Injured veterans ‘let down on care’

Published: Wednesday 29th October 2014 by The News Editor

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Medical experts have accused the Government of failing to honour its promise to care for armed forces veterans injured in Britain’s wars in Iraq and Afghanistan.

Professor Neil Greenberg, from the Royal College of Psychiatrists, and Professor Tim Briggs, a leading orthopaedic surgeon, have said commitments made in the Armed Forces Covenant that veterans should receive priority treatment in the NHS for injuries suffered in the line of duty are not being fulfilled.

They include former service personnel who have lost limbs in the course of operations as well as those who have suffered mental health problems.

Prof Briggs, who recently wrote a report outlining the problems former personnel face in the NHS, said he had been “moved” by the sacrifice made by veterans who attended his clinics.

“We can do better and we should do better,” he told BBC Radio 4’s Today programme.

“I was concerned about veterans. They weren’t aware of the Armed Forces Covenant and finding access to specialist care was sometimes proving difficult, and as a result some veterans were falling through the net.”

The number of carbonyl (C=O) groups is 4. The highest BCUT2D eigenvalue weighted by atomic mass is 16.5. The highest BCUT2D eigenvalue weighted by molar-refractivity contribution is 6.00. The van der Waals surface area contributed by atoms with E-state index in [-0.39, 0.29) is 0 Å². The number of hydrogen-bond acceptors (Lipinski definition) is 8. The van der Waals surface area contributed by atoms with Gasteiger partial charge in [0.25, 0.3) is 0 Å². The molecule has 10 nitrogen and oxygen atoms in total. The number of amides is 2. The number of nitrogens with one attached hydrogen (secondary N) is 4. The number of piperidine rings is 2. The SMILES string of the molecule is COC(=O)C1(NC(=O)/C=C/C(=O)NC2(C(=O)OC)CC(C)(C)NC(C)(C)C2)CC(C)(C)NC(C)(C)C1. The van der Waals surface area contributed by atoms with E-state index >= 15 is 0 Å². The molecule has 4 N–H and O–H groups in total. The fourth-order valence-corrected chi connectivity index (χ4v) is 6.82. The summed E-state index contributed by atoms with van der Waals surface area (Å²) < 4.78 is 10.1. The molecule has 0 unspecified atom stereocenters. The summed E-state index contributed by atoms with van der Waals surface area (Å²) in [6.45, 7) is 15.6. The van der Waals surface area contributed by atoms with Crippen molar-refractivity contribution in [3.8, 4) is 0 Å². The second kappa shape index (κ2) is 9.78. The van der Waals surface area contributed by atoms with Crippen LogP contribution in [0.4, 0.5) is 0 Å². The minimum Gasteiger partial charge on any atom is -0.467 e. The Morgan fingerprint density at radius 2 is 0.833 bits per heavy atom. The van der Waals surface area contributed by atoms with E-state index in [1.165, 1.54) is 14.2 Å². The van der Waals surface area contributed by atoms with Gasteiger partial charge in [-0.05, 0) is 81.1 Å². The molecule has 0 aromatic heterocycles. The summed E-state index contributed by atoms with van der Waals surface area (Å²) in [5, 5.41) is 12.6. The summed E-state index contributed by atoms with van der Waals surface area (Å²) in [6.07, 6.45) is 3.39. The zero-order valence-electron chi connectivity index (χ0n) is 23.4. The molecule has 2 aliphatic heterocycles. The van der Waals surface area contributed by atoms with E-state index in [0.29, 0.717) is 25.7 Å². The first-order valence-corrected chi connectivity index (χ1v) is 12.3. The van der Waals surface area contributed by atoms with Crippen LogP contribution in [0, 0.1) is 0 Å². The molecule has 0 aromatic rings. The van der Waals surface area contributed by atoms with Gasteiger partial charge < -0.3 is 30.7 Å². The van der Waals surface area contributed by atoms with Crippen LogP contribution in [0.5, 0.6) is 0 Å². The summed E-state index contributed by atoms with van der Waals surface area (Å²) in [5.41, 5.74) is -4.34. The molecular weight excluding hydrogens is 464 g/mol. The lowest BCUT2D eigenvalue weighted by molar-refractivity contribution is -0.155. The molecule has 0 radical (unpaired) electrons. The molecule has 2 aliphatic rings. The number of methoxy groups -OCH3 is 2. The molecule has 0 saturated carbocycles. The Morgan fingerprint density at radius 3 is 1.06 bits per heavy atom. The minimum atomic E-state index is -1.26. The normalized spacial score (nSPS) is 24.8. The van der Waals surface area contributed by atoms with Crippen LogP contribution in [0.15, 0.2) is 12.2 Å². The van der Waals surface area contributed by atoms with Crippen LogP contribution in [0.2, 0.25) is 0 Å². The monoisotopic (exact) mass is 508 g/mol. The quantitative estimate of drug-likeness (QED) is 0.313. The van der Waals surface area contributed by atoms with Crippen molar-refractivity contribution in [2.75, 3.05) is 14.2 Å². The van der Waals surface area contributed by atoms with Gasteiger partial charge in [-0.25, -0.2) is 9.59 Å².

Prof Greenberg, who is the Royal College of Psychiatrists lead on veterans’ issues, said the Government was not delivering on the promises it had made.

“The Government indeed claims to be providing many forms of support and mental health care, particularly for veterans, but in my view the Government needs to be a bit more honest about what it is delivering and just what it says it’s delivering, because the two are definitely not the same,” he told the Today programme.

Health Minister Dan Poulter said the Government had now established 10 specialist centres for veterans who had lost limbs and set up 10 teams providing mental health care for ex-service personnel.

“When a veteran comes into contact with the NHS, if there is an equal need and an equal clinical priority with another patient, then the veteran does get priority and priority access to services,” he told the programme.

“It is important that when these brave servicemen and women have put their lives on the line for our country in conflicts overseas, we do properly look after them when they return home. We have now invested £22 million directly to do that.”

Published: Wednesday 29th October 2014 by The News Editor

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